Optimal health isn’t just feeling well physically, it’s also having a sharp memory, clear thinking, and prolonged mental focus.

If you have a hard time recalling words and information, are easily mentally drained, or struggle to multitask, it’s important to dig deeper and understand WHY. So often we live with these “minor annoyances” not realizing how much they impact our confidence and quality of life until they become debilitating.

Instead of waiting, let’s look at the 6 most common causes of brain fog so you can work with your provider to find answers and take action now.

1. Inflammation

Inflammation is the root of chronic disease and brain inflammation plays a role in every form of cognitive impairment from autism to Alzheimer’s. Brain fog is one of the earlier and milder signs of brain inflammation, as studies show it hinders energy production in neurons, making it harder for them to communicate. Consider it a red flag and take steps to remedy it before more serious problems develop! 

The first step is to uncover what environmental factors are causing the inflammation so you can remove them. Top culprits are food sensitivities, gut infections, environmental toxins, and stress.

2. Gut Imbalances

Have you heard the gut referred to as the second brain? This is because it’s home to an estimated 100 million neurons and where a huge number of your neurotransmitters are produced. It’s also where many short-chain fatty acids are produced and where you metabolize bile acids and amino acids, all of which impact brain health.

Gut imbalances, such as Small Intestinal Bacterial Overgrowth (SIBO), Candida overgrowth, and intestinal parasites can all disrupt these processes. They can also lead to poor digestion and absorption, depriving your brain of the nutrients it needs, including B vitamins, magnesium, and iron.

3. Heavy Metals and Mycotoxins 

Sadly, we are bombarded by environmental toxins every day. Two of the most serious, common, and overlooked types are heavy metals and mycotoxins (toxic compounds given off by mold).

Mercury and other heavy metals are known neurotoxins, meaning they directly attack the brain. Yet we often have continuous, low-level exposure to them through unfiltered air and water, fish, cosmetics, and even rice, fruits, and vegetables, which are grown in soil containing heavy metals. Each individual exposure may be small, but they accumulate over time.

Mycotoxins have been shown to decrease neuroplasticity (your brain’s ability to make new connections), compromise the blood-brain barrier, increase oxidative stress and inflammation, and impair mitochondrial function. Please note that just because you don’t see mold in your home or office doesn’t mean it isn’t there! It is often hiding behind walls, inside your air vents, and in furniture, carpets, and clothing, even your food. 

Both of these toxin exposures can be extremely challenging to diagnose because they present very differently from patient to patient. This is where a thorough history and comprehensive testing are vital.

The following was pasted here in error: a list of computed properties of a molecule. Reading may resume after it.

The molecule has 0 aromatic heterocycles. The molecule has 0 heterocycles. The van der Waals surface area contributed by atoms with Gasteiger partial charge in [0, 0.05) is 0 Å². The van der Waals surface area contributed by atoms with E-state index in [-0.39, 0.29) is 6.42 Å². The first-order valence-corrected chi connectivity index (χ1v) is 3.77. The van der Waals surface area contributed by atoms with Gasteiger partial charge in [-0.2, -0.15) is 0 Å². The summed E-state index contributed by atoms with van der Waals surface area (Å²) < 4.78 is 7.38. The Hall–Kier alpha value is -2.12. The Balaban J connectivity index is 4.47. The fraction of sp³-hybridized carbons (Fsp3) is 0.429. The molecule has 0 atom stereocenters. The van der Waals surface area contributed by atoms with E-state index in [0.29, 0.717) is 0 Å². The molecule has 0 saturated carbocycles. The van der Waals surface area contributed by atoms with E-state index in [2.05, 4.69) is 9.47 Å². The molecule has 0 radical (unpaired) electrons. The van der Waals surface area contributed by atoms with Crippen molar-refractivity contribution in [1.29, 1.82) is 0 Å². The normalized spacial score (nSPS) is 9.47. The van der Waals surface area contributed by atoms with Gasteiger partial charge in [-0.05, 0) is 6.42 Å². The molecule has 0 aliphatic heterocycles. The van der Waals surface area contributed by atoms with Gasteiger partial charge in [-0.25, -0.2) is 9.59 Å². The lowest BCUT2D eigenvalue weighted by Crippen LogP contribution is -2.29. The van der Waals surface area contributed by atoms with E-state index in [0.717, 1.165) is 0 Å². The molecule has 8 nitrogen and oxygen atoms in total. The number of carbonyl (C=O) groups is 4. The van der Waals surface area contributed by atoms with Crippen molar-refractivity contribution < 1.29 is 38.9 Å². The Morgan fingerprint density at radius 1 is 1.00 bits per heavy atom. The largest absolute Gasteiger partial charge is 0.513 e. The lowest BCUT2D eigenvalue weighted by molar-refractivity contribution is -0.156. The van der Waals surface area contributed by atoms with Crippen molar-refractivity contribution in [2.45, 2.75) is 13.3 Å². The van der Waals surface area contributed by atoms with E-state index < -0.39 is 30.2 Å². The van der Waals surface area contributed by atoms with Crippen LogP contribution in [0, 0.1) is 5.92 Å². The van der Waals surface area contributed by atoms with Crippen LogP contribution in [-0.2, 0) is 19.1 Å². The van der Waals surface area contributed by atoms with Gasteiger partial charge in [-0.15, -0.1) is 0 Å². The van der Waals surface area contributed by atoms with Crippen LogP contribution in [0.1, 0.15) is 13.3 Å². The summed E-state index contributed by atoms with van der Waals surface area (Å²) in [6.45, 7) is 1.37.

4. Chronic Stress

This one is fairly obvious, but is so often overlooked! When your brain is on high alert all the time, it eventually burns out and cognitive function suffers. This is compounded if stress disrupts your sleep and your brain doesn’t have a chance to recover and repair itself.

Beyond mental exhaustion, your chief stress hormone, cortisol, inhibits the growth of new brain cells, damages cells in your hippocampus, and increases inflammation.

5. Hormone Imbalances

When thinking about your hormones, it’s helpful to remember the Goldilocks analogy. Too little and too much can both be a problem, you’re looking for the levels to be just right.

This is why many women experience “baby brain” during pregnancy (when estrogen and progesterone are high) and 60% of women report memory issues during menopause (when these hormones are low). Estrogen dominance in women and men and low testosterone in men can also lead to mental fogginess.

6. Thyroid Dysfunction

Thyroid hormones play a huge role in brain function, including the production of neurons. When thyroid hormones are low, as is the case in hypothyroidism and Hashimoto’s, all of your metabolic functions slow down and cognitive function declines.

To complicate matters, many of the other factors we’ve covered also negatively impact thyroid function, particularly SIBO, nutrient deficiencies, heavy metals, and stress and must be addressed concurrently to truly resolve symptoms.

This is where a functional medicine approach can be really helpful because it looks at the entire individual, uses a broad scope of testing, and treats each contributing factor. If you’re interested in this type of hands-on, comprehensive approach check out our Adaptation Programs to see if they’re the right fit for you.

About the Author: Dr. Seth Osgood is a Doctor of Nursing Practice, Board Certified Family Nurse Practitioner and Institute of Functional Medicine (IFM) Certified Practitioner. Dr. Osgood received his post-graduate training in Functional Medicine through the IFM and from working with Dr. Amy Myers. He has helped people from around the world improve their health utilizing a Functional Medicine approach.

Want to work with Dr. Osgood and the GrassRoots team? Become a patient in our West Lebanon, New Hampshire Functional Medicine clinic, our Burlington, Vermont Functional Medicine clinic, or our Austin, Texas Functional Medicine clinic!

0 Shares
0 Shares
Share
Share